President Trump may have obstructed justice — an impeachable offense. And 20 of the 22 Senate Republicans running for reelection could be the ones to send him packing.

BuzzFeed News’ leak from federal agents connected to Special Counsel Robert Mueller’s office Thursday night is already prompting calls from both members of Congress and the media for Trump to be impeached. According to the report, then-candidate Donald Trump allegedly directed Michael Cohen to commit perjury while being questioned by Congress, and green-lighted his proposal to meet face-to-face with Vladimir Putin to discuss a potential Trump Tower Moscow real estate project.

If the report is true, ordering the commission of perjury would be obstruction of justice, which is a felony under federal law.

This would not be the first felony Trump has been implicated in, as Cohen previously stated under oath that Trump directed him to make “hush money” payments to adult film actress Stephanie Clifford (Stormy Daniels) and model Karen McDougal in violation of federal campaign finance law. But with the latest news from the Mueller probe, calls for impeachment are mounting.

Rep. Ted Lieu (D-California) tweeted Thursday evening that, if the BuzzFeed report’s claims are valid, the House Judiciary Committee should begin hearings to determine whether or not President Trump committed “high crimes and misdemeanors,” which the U.S. Constitution defines as cause for impeachment. Rep. Lieu even tweeted the exact section of federal code that defines obstruction of justice as a felony offense.

Assuming the Democratic-controlled House Judiciary Committee passes articles of impeachment to the full House floor, the Democratic-controlled House of Representatives is likely to vote to impeach Trump, as they have the majority and don’t need any Republican support. However, actually removing Trump from office would still require a two-thirds vote in the Republican-controlled Senate, who acts as the jury in a trial presided over by a Supreme Court justice.

The senate is under Republican control, with 53 Republicans, 45 Democrats, and two independents who caucus with Democrats. And with the two-thirds threshold being met with 67 votes, that means only 20 Republicans would be needed to actually remove Trump from the White House, assuming all Democrats and both independents also vote in favor of removal.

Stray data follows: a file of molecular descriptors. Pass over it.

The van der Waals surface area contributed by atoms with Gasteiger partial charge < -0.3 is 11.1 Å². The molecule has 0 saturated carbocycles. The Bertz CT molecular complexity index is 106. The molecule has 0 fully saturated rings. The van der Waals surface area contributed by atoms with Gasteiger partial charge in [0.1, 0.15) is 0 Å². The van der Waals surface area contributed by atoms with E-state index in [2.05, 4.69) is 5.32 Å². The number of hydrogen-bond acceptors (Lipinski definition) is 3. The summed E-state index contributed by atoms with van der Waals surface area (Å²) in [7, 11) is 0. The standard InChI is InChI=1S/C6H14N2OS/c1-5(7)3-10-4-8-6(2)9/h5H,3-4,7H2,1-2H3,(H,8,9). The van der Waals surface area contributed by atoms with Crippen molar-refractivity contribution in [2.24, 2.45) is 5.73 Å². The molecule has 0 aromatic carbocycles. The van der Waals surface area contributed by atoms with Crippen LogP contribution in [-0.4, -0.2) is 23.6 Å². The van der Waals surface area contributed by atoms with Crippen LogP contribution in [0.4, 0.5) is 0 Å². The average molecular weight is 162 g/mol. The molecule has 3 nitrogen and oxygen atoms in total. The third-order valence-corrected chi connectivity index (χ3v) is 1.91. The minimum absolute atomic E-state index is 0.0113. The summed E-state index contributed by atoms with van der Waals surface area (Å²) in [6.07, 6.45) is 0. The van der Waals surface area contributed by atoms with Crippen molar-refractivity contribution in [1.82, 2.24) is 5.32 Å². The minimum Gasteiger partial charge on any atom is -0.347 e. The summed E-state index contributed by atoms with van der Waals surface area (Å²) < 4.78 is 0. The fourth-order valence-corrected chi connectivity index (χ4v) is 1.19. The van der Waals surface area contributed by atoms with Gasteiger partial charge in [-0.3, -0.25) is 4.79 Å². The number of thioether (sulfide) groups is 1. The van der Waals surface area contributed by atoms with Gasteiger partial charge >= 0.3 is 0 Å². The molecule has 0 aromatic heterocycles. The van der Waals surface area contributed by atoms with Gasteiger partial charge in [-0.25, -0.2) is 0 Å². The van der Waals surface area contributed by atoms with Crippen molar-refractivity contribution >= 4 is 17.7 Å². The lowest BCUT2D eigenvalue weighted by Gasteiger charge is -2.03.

While Senate Republicans are typically loyal to a fault when it comes to the Trump administration, there are 22 Republicans up for reelection in 2020. If voters in their home states made it clear that they wanted to see President Trump removed from office, it could put these senators in an awkward position of having to side with the Democrats and independents in the U.S. Senate.

Here are the names of all 22 Republicans fighting for reelection next year:

1. Lamar Alexander (R-Tennessee)

2. Shelley Moore Capito (R-West Virginia)

3. Bill Cassidy (R-Louisiana)

4. Susan Collins (R-Maine)

5. John Cornyn (R-Texas)

6. Tom Cotton (R-Arkansas)

7. Steve Daines (R-Montana)

8. Mike Enzi (R-Wyoming)

9. Joni Ernst (R-Iowa)

10. Cory Gardner (R-Colorado)

11. Lindsey Graham (R-South Carolina)

12. Cindy Hyde-Smith (R-Mississippi)

13. James Inhofe (R-Oklahoma)

14. Jon Kyl (R-Arizona) — it should be noted that Sen. Kyl, who is filling the seat vacated by John McCain after his death, has said he’s not running for re-election in 2020, and someone else will likely be appointed to fill the seat for the remaining two years of McCain’s term, which was due to end in 2022.

15. Mitch McConnell (R-Kentucky)

16. David Perdue (R-Georgia)

17. Jim Risch (R-Idaho)

18. Pat Roberts (R-Kansas)

19. Mike Rounds (R-South Dakota)

20. Ben Sasse (R-Nebraska)

21. Dan Sullivan (R-Alaska)

22. Thom Tillis (R-North Carolina)

Nearly of these senators are in states Trump won in 2016. However, it should be noted that both Alabama and Arizona recently had Democrats win statewide elections for the first time in decades. This means it’s still feasible that voters from those states could pressure their senators to vote in favor of ousting Trump if voters from those states made it clear their senators’ reelection was dependent on Trump being removed from the White House.

And given the high crimes and misdemeanors Trump has already been accused of, that political will may already be there.


Carl Gibson is a politics contributor for Grit Post. His work has previously been published in The Guardian, The Washington Post, The Houston Chronicle, Al-Jazeera America, and NPR, among others. Follow him on Twitter @crgibs or send him an email at carl at gritpost dot com.

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